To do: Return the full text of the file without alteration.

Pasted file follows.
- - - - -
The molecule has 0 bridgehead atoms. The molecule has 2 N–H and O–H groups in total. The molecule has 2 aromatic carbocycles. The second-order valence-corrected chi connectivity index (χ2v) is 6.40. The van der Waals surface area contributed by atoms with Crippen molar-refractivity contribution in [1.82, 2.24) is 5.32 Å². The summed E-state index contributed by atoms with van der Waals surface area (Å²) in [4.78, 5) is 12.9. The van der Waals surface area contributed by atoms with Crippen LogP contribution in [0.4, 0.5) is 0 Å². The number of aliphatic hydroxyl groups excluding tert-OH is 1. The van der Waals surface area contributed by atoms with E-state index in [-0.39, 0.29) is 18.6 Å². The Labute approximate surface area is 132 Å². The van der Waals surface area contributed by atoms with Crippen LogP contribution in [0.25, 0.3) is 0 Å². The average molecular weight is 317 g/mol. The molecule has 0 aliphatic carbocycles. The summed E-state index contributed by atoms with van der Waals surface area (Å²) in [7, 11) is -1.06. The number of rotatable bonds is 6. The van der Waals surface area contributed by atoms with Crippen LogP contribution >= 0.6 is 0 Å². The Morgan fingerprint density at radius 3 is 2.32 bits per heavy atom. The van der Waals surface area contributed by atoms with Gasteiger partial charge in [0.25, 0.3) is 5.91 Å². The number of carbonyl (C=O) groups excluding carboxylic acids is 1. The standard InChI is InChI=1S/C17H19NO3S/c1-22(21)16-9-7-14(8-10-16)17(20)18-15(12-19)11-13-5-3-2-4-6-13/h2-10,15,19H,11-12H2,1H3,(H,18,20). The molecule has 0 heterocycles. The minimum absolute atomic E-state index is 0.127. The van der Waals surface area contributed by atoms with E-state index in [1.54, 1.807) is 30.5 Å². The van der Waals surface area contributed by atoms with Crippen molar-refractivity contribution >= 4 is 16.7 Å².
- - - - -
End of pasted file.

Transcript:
The molecule has 0 bridgehead atoms. The molecule has 2 N–H and O–H groups in total. The molecule has 2 aromatic carbocycles. The second-order valence-corrected chi connectivity index (χ2v) is 6.40. The van der Waals surface area contributed by atoms with Crippen molar-refractivity contribution in [1.82, 2.24) is 5.32 Å². The summed E-state index contributed by atoms with van der Waals surface area (Å²) in [4.78, 5) is 12.9. The van der Waals surface area contributed by atoms with Crippen LogP contribution in [0.4, 0.5) is 0 Å². The number of aliphatic hydroxyl groups excluding tert-OH is 1. The van der Waals surface area contributed by atoms with E-state index in [-0.39, 0.29) is 18.6 Å². The Labute approximate surface area is 132 Å². The van der Waals surface area contributed by atoms with Crippen LogP contribution in [0.25, 0.3) is 0 Å². The average molecular weight is 317 g/mol. The molecule has 0 aliphatic carbocycles. The summed E-state index contributed by atoms with van der Waals surface area (Å²) in [7, 11) is -1.06. The number of rotatable bonds is 6. The van der Waals surface area contributed by atoms with Crippen LogP contribution >= 0.6 is 0 Å². The Morgan fingerprint density at radius 3 is 2.32 bits per heavy atom. The van der Waals surface area contributed by atoms with Gasteiger partial charge in [0.25, 0.3) is 5.91 Å². The number of carbonyl (C=O) groups excluding carboxylic acids is 1. The standard InChI is InChI=1S/C17H19NO3S/c1-22(21)16-9-7-14(8-10-16)17(20)18-15(12-19)11-13-5-3-2-4-6-13/h2-10,15,19H,11-12H2,1H3,(H,18,20). The molecule has 0 heterocycles. The minimum absolute atomic E-state index is 0.127. The van der Waals surface area contributed by atoms with E-state index in [1.54, 1.807) is 30.5 Å². The van der Waals surface area contributed by atoms with Crippen molar-refractivity contribution >= 4 is 16.7 Å².